Software Development

gonsole weeks: oops – it’s a framework

While Eclipse ships with a comprehensive Git tool, it seems that for certain tasks many developers switch to the command line. This gave Rüdiger and me the idea, to start an open source project to provide a git console integration for the IDE. What happened so far during the gonsole weeks can be read in git init gonsole, eclipse egit integration and content assist for git commands.

Since our last update we have been busy replacing most of the explorative code passages with clean implementations based on unit tests. Additionally the architecture got a thorough overhaul which resulted into a split of reusable core functionality and the gonsole specific implementations. Though this wasn’t the main intent the rework led to an API that allows to implement other consoles with the same characteristics easily. In this post we will take an excursion to explain the few steps needed to write your own console.

Assume that you want to create a command line based calculator that provides arithmetic operations like sum, sub etc. The basic set of features is provided by the com.codeaffine.console.core plug-in that supplies the API to contribute the calculator console.

First of all we need a plug-in project that declares the necessary imports:


In the gonsole project we got used to nested TDD. That’s why we want start by writing an acceptance test. Luckily com.codeaffine.console.core.pdetest exports a class called ConsoleBot that enables us to create such tests comfortably. Since these tests run in a plug-in environment we will place them in a fragment.


With these two projects in place we are ready to write our first happy path test:


As you can see, the ConsoleBot is a JUnit Rule that hides the details of how to create a ready-to-test console. Furthermore it allows to simulate user interaction like typing commands and opening content assist. To check the expected outcome conveniently, there is a custom AssertJ assertion.

ConsoleBot#open() expects an implementation of ConsoleConfigurer as its first parameter. Simply to get our test compiling, the next step is to provide a skeleton implementation thereof. Such configurations contribute the pluggable parts that make up a particular console implementation. But before we can launch our console for the first time there is one last thing to do:


To hook the console into the Eclipse console view our plug-in has to provide an extension to the org.eclipse.ui.console.consoleFactories extension-point. The latter expects an implementation of IConsoleFactory which is provided by our console API type ConsoleFactory. The sole coding needed is to override ConsoleFactory#getConsoleConfigurer() as shown above.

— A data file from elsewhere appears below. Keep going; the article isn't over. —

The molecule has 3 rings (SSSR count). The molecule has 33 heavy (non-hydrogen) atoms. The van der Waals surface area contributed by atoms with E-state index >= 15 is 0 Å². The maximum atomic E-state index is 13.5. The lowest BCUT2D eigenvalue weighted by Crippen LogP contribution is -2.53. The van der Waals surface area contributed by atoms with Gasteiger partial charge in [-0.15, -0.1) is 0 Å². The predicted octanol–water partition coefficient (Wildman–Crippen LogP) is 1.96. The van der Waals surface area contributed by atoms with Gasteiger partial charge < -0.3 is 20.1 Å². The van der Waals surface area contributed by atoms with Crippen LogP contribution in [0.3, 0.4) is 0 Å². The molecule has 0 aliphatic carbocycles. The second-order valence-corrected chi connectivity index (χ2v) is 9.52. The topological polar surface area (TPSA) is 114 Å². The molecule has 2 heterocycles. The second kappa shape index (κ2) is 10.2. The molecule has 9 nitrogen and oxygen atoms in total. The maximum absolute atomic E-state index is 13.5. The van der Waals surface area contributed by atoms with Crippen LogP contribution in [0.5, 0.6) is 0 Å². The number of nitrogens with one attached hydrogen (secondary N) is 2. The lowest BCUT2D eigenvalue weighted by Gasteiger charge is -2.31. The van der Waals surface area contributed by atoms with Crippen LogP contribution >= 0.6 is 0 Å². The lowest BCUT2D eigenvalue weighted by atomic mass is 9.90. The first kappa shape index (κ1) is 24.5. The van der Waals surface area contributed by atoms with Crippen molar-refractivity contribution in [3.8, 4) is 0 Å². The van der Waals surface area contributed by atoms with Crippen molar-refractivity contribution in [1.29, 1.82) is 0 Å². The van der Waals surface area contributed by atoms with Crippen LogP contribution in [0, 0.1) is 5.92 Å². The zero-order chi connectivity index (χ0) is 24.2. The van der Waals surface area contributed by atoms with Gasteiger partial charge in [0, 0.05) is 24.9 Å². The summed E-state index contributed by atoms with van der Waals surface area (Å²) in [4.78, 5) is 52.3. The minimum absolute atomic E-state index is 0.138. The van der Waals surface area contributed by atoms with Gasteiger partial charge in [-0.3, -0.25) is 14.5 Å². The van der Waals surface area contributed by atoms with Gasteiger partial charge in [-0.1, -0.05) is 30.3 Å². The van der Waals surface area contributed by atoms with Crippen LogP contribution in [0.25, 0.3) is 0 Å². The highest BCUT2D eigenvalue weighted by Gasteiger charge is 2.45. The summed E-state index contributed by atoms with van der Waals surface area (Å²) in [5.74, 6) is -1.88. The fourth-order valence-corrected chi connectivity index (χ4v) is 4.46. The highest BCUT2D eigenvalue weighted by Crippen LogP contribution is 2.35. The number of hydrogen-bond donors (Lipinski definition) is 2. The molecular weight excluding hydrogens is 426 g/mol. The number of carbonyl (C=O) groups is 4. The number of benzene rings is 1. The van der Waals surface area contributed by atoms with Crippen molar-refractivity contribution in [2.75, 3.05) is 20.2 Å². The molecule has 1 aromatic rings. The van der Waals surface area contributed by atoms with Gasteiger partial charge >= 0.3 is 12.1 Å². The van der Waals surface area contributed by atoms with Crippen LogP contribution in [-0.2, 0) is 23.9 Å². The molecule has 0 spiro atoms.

Of course having only a scaffold, the runtime console does nothing useful yet and running our PDETest leads to a red bar:


Now we are ready to develop the interpreter, content-assist and input prompt components in the usual TTD manner. We proceed doing this until our end-to-end test turns up green. We even have encountered that this can be a good starting point for an explorative break-out in case we are not sure which way to go. Once the end-to-end tests are green and we have gained enough confidence in our solution, we start to replace the hacked passages step by step with test driven solutions.

For the example we took the hacking approach:

class CalculatorConsoleCommandInterpreter 
  implements ConsoleCommandInterpreter

  static final String SUM = "sum";

  private static final String SUM_RESULT
    = "The sum of %s and %s is %s" + LINE_DELIMITER;

  private final ConsoleOutput consoleOutput;

  CalculatorConsoleCommandInterpreter( ConsoleOutput consoleOutput ) {
    this.consoleOutput = consoleOutput;

  public boolean isRecognized( String... commandLine ) {
    return commandLine.length > 0 && SUM.equals( commandLine[ 0 ] );

  public String execute( String... commandLine ) {
    int sum =   parseInt( commandLine[ 1 ] ) 
              + parseInt( commandLine[ 2 ] );
    consoleOutput.write( format( SUM_RESULT, 
                                 commandLine[ 1 ],
                                 commandLine[ 2 ],
                                 valueOf( sum ) ) );
    return null;

The snippet makes our test happy by providing a simplistic ConsoleCommandInterpreter that supports the sum command. Supplemented with a similarly elaborated ContentProposalProvider our calculator in action now looks like this:


Although there could be said much more about custom console implementations it is time to bring this excursion to an end. Please note that the console core API is still under development and might undergo substancial changes. For those interested we have added the calculator projects to the gonsole git repository and its build:



This ensures that the example will be kept up to date. And of course for a more grown-up solution you might always have a look at the gonsole implementations.

That’s it for today folks, let’s get back to work. And maybe the next time we are indeed able to show you more content assist features…

Reference: gonsole weeks: oops – it’s a framework from our JCG partner Frank Appel at the Code Affine blog.
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